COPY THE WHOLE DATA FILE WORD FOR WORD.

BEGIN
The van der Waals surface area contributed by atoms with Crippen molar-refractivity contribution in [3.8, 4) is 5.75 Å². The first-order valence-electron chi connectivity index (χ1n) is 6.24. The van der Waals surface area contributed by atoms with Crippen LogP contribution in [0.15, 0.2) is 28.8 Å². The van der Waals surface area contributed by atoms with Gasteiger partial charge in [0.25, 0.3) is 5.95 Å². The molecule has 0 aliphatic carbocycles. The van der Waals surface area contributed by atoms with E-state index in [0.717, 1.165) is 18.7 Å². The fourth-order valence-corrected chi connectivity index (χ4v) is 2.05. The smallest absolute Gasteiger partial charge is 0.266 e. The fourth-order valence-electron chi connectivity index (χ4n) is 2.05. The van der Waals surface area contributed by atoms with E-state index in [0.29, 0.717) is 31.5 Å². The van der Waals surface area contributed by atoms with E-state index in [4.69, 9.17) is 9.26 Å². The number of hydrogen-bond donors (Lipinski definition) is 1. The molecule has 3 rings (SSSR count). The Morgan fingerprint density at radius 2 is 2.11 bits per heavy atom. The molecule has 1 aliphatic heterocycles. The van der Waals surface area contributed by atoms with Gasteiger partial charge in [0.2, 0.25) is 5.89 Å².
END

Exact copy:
The van der Waals surface area contributed by atoms with Crippen molar-refractivity contribution in [3.8, 4) is 5.75 Å². The first-order valence-electron chi connectivity index (χ1n) is 6.24. The van der Waals surface area contributed by atoms with Crippen LogP contribution in [0.15, 0.2) is 28.8 Å². The van der Waals surface area contributed by atoms with Gasteiger partial charge in [0.25, 0.3) is 5.95 Å². The molecule has 0 aliphatic carbocycles. The van der Waals surface area contributed by atoms with E-state index in [0.717, 1.165) is 18.7 Å². The fourth-order valence-corrected chi connectivity index (χ4v) is 2.05. The smallest absolute Gasteiger partial charge is 0.266 e. The fourth-order valence-electron chi connectivity index (χ4n) is 2.05. The van der Waals surface area contributed by atoms with E-state index in [0.29, 0.717) is 31.5 Å². The van der Waals surface area contributed by atoms with E-state index in [4.69, 9.17) is 9.26 Å². The number of hydrogen-bond donors (Lipinski definition) is 1. The molecule has 3 rings (SSSR count). The Morgan fingerprint density at radius 2 is 2.11 bits per heavy atom. The molecule has 1 aliphatic heterocycles. The van der Waals surface area contributed by atoms with Gasteiger partial charge in [0.2, 0.25) is 5.89 Å².